Into cold water stir Graham flour sufficient to make a batter about the same consistency as that used for ordinary griddle cakes.

Bake in a hot oven, in the cast-iron bread pans.

The pans should be heated before putting in the batter.
Note: This makes delicious bread. No definite rule as to the proportions of flour and water can be given, owing to the difference in the absorbing proportion of various kinds of flour. If too thin, the cakes will be hollow; if too thick, not so light. A little experience will enable any person to approximate the right proportions with sufficient exactness. The flour should be stirred into the water very slowly, in the same manner as in making mush. If hard water is used, they are apt to be slightly tough. A small quantity of sweet milk will remedy this defect.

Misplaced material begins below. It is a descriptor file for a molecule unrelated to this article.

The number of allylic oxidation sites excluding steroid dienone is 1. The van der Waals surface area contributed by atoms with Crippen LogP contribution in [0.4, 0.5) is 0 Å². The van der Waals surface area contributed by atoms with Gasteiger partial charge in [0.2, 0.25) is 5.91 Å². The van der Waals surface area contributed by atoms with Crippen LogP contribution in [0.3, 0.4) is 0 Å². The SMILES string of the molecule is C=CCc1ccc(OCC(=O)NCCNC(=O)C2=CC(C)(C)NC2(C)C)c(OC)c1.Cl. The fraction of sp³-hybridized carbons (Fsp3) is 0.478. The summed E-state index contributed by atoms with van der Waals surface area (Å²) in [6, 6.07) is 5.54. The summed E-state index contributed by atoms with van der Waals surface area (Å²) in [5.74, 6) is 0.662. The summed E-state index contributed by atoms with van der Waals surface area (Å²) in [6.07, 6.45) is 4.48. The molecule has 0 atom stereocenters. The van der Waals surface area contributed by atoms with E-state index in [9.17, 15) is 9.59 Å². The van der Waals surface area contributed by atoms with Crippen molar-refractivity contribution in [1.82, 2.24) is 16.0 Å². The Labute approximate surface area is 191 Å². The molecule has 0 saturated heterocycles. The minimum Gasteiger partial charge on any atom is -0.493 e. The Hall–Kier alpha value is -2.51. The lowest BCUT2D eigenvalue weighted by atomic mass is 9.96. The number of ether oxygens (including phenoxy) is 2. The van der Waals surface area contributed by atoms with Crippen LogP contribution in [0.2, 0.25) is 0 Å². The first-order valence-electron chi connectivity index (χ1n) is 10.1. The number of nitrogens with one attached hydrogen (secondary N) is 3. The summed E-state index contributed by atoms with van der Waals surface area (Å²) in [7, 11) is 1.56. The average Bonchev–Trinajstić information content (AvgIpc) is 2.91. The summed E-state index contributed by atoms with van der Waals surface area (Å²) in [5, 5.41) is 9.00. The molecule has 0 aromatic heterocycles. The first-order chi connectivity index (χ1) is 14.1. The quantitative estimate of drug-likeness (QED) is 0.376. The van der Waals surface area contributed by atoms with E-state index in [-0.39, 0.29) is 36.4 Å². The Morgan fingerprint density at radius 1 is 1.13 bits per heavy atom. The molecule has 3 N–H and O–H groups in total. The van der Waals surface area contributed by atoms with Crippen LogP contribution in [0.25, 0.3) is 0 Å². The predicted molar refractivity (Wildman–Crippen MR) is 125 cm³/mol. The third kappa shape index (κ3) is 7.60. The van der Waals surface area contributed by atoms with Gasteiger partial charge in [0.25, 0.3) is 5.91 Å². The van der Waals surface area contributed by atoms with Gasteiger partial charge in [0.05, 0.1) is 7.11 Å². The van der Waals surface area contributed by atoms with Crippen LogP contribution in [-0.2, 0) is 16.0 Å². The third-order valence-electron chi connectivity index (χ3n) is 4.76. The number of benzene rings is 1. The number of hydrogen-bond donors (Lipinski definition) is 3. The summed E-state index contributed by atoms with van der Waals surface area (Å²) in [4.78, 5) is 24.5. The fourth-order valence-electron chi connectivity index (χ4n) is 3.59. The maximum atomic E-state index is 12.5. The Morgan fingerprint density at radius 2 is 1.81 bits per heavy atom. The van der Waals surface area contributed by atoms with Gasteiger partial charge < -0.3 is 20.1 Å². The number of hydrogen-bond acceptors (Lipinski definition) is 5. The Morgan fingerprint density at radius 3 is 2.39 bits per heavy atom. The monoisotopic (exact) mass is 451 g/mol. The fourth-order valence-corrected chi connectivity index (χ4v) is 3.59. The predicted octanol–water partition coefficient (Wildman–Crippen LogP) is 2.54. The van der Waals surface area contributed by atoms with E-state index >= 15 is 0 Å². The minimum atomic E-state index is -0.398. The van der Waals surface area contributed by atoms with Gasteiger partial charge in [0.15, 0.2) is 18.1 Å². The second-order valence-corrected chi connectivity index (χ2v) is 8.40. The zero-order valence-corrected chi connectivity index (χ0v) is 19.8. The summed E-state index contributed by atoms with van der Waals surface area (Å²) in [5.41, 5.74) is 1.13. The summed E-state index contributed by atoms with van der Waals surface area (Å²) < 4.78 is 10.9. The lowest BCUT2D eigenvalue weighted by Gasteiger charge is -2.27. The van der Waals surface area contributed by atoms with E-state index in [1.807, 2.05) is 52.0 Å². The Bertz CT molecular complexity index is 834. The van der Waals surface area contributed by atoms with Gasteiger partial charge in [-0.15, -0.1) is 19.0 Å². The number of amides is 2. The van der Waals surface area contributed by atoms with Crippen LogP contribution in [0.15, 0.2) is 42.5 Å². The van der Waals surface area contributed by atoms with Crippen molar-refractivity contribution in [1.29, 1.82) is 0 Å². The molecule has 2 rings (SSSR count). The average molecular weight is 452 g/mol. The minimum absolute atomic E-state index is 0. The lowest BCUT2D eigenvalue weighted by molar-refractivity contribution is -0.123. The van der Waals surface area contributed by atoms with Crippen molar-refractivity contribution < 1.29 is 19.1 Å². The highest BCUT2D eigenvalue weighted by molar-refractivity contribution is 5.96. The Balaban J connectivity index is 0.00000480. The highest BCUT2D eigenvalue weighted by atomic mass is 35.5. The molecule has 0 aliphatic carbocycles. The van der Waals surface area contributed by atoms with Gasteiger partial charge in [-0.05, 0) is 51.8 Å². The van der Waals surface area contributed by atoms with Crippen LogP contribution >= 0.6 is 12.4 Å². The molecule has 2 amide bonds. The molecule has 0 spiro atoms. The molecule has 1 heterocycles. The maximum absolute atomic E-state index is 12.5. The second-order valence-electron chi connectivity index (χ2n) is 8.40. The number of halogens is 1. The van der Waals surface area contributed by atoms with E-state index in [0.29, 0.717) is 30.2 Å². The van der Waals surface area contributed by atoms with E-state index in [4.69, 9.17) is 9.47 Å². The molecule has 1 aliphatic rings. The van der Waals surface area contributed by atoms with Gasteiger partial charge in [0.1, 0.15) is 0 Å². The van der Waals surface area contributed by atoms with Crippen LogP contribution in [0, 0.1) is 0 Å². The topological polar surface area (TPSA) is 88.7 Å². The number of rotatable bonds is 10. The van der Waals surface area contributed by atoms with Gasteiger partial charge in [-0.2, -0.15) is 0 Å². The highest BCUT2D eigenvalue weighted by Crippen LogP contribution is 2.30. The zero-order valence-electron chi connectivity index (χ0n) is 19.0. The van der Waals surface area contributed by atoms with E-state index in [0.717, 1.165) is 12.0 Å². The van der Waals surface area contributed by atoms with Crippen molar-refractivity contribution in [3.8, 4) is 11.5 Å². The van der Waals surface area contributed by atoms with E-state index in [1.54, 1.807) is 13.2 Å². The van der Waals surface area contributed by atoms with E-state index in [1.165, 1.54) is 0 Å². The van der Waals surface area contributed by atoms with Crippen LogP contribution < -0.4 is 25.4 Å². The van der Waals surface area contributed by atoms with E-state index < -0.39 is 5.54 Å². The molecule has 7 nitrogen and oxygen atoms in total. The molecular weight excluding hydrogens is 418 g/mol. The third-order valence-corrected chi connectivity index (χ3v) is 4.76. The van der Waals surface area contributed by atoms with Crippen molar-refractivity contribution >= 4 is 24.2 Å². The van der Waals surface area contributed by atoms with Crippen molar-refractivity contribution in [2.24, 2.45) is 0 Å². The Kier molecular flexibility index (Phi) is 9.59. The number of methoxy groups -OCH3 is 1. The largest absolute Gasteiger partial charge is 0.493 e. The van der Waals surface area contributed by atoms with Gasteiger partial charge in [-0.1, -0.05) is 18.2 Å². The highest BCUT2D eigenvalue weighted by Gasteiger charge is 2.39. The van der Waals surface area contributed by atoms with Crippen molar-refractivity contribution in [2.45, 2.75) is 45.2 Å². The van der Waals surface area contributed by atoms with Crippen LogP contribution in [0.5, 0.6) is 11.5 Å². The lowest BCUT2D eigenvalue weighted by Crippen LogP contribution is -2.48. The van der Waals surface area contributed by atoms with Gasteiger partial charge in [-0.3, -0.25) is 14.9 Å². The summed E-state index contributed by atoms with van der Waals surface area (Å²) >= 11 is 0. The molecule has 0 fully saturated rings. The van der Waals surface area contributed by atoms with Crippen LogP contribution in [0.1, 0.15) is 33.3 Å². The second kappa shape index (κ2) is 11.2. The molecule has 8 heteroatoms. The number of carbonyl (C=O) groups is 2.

Fine Flour Gems: Gems made of fine flour in the same manner as of Graham, the batter being rather stiffer, however, say about like ordinary bread sponge, and baked in the bread pans, are as light, and far sweeter, than any soda biscuit, and by all who have tasted them, are pronounced excellent.

From Health, or, How to Live (1865) by James White

Categories: 19th Century Recipes (From Adventist Pioneer[s]) | Tags: , , , , , , , , , , , , , , , , , , , , , , , , , , , , , , , , , , , , , , | Leave a comment

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